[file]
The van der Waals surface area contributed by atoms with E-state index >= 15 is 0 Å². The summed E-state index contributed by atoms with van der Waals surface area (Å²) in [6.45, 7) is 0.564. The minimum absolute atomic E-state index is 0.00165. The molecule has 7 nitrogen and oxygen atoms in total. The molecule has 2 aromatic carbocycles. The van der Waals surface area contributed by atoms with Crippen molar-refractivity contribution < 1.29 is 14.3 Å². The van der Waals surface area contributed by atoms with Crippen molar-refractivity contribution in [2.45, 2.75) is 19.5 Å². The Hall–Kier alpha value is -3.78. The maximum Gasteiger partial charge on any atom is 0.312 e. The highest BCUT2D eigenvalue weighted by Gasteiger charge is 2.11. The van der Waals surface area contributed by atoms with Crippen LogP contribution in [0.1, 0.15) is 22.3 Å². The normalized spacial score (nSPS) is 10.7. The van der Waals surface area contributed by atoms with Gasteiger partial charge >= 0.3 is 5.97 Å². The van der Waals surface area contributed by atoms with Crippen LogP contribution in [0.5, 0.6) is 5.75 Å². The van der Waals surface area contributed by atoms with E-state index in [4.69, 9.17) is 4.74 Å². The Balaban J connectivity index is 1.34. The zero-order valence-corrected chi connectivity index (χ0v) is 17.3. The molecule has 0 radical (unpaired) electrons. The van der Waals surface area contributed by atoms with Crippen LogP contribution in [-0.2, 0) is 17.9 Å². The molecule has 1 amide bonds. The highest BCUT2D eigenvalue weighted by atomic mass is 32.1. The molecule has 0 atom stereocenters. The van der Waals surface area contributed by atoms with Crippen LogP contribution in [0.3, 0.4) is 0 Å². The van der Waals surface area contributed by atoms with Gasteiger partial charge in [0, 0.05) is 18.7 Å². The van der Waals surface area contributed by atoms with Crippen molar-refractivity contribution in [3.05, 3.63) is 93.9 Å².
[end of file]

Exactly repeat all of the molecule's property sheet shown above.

The van der Waals surface area contributed by atoms with E-state index >= 15 is 0 Å². The summed E-state index contributed by atoms with van der Waals surface area (Å²) in [6.45, 7) is 0.564. The minimum absolute atomic E-state index is 0.00165. The molecule has 7 nitrogen and oxygen atoms in total. The molecule has 2 aromatic carbocycles. The van der Waals surface area contributed by atoms with Crippen molar-refractivity contribution < 1.29 is 14.3 Å². The van der Waals surface area contributed by atoms with Crippen molar-refractivity contribution in [2.45, 2.75) is 19.5 Å². The Hall–Kier alpha value is -3.78. The maximum Gasteiger partial charge on any atom is 0.312 e. The highest BCUT2D eigenvalue weighted by Gasteiger charge is 2.11. The van der Waals surface area contributed by atoms with Crippen LogP contribution in [0.1, 0.15) is 22.3 Å². The normalized spacial score (nSPS) is 10.7. The van der Waals surface area contributed by atoms with Gasteiger partial charge >= 0.3 is 5.97 Å². The van der Waals surface area contributed by atoms with Crippen LogP contribution in [0.5, 0.6) is 5.75 Å². The van der Waals surface area contributed by atoms with E-state index in [4.69, 9.17) is 4.74 Å². The Balaban J connectivity index is 1.34. The zero-order valence-corrected chi connectivity index (χ0v) is 17.3. The molecule has 0 radical (unpaired) electrons. The van der Waals surface area contributed by atoms with Crippen LogP contribution in [-0.2, 0) is 17.9 Å². The molecule has 1 amide bonds. The highest BCUT2D eigenvalue weighted by atomic mass is 32.1. The molecule has 0 atom stereocenters. The van der Waals surface area contributed by atoms with Crippen LogP contribution in [0.3, 0.4) is 0 Å². The van der Waals surface area contributed by atoms with Gasteiger partial charge in [0, 0.05) is 18.7 Å². The van der Waals surface area contributed by atoms with Crippen molar-refractivity contribution in [3.05, 3.63) is 93.9 Å².